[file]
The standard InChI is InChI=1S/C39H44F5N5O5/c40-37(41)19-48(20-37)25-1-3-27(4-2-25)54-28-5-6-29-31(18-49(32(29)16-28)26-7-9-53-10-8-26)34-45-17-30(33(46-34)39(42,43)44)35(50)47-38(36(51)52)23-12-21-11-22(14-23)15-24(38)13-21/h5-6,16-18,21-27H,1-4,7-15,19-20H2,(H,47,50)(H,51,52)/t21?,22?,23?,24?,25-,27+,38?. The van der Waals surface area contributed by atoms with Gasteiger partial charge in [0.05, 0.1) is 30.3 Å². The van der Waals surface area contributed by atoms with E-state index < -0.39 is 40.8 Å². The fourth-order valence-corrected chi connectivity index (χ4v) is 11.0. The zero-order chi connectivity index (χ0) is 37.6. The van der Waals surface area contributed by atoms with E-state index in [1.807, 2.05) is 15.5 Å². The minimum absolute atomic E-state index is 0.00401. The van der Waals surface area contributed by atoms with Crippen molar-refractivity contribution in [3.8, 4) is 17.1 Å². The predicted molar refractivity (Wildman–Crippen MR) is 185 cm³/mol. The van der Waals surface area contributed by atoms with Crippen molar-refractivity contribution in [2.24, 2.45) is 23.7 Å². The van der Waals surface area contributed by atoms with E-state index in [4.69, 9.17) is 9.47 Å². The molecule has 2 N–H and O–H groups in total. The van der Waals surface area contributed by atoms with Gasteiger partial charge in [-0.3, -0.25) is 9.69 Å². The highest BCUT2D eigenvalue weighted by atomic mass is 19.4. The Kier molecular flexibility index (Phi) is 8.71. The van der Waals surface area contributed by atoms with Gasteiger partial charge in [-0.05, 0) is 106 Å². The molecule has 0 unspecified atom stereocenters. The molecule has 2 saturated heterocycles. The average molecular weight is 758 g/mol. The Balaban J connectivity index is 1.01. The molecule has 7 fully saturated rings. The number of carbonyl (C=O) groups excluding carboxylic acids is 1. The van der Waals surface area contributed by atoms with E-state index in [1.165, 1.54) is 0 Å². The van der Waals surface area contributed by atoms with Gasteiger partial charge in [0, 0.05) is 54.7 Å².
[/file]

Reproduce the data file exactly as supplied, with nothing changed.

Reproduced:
The standard InChI is InChI=1S/C39H44F5N5O5/c40-37(41)19-48(20-37)25-1-3-27(4-2-25)54-28-5-6-29-31(18-49(32(29)16-28)26-7-9-53-10-8-26)34-45-17-30(33(46-34)39(42,43)44)35(50)47-38(36(51)52)23-12-21-11-22(14-23)15-24(38)13-21/h5-6,16-18,21-27H,1-4,7-15,19-20H2,(H,47,50)(H,51,52)/t21?,22?,23?,24?,25-,27+,38?. The van der Waals surface area contributed by atoms with Gasteiger partial charge in [0.05, 0.1) is 30.3 Å². The van der Waals surface area contributed by atoms with E-state index < -0.39 is 40.8 Å². The fourth-order valence-corrected chi connectivity index (χ4v) is 11.0. The zero-order chi connectivity index (χ0) is 37.6. The van der Waals surface area contributed by atoms with E-state index in [1.807, 2.05) is 15.5 Å². The minimum absolute atomic E-state index is 0.00401. The van der Waals surface area contributed by atoms with Crippen molar-refractivity contribution in [3.8, 4) is 17.1 Å². The predicted molar refractivity (Wildman–Crippen MR) is 185 cm³/mol. The van der Waals surface area contributed by atoms with Crippen molar-refractivity contribution in [2.24, 2.45) is 23.7 Å². The van der Waals surface area contributed by atoms with E-state index in [4.69, 9.17) is 9.47 Å². The molecule has 2 N–H and O–H groups in total. The van der Waals surface area contributed by atoms with Gasteiger partial charge in [-0.3, -0.25) is 9.69 Å². The highest BCUT2D eigenvalue weighted by atomic mass is 19.4. The Kier molecular flexibility index (Phi) is 8.71. The van der Waals surface area contributed by atoms with Gasteiger partial charge in [-0.05, 0) is 106 Å². The molecule has 0 unspecified atom stereocenters. The molecule has 2 saturated heterocycles. The average molecular weight is 758 g/mol. The Balaban J connectivity index is 1.01. The molecule has 7 fully saturated rings. The number of carbonyl (C=O) groups excluding carboxylic acids is 1. The van der Waals surface area contributed by atoms with E-state index in [1.165, 1.54) is 0 Å². The van der Waals surface area contributed by atoms with Gasteiger partial charge in [0, 0.05) is 54.7 Å².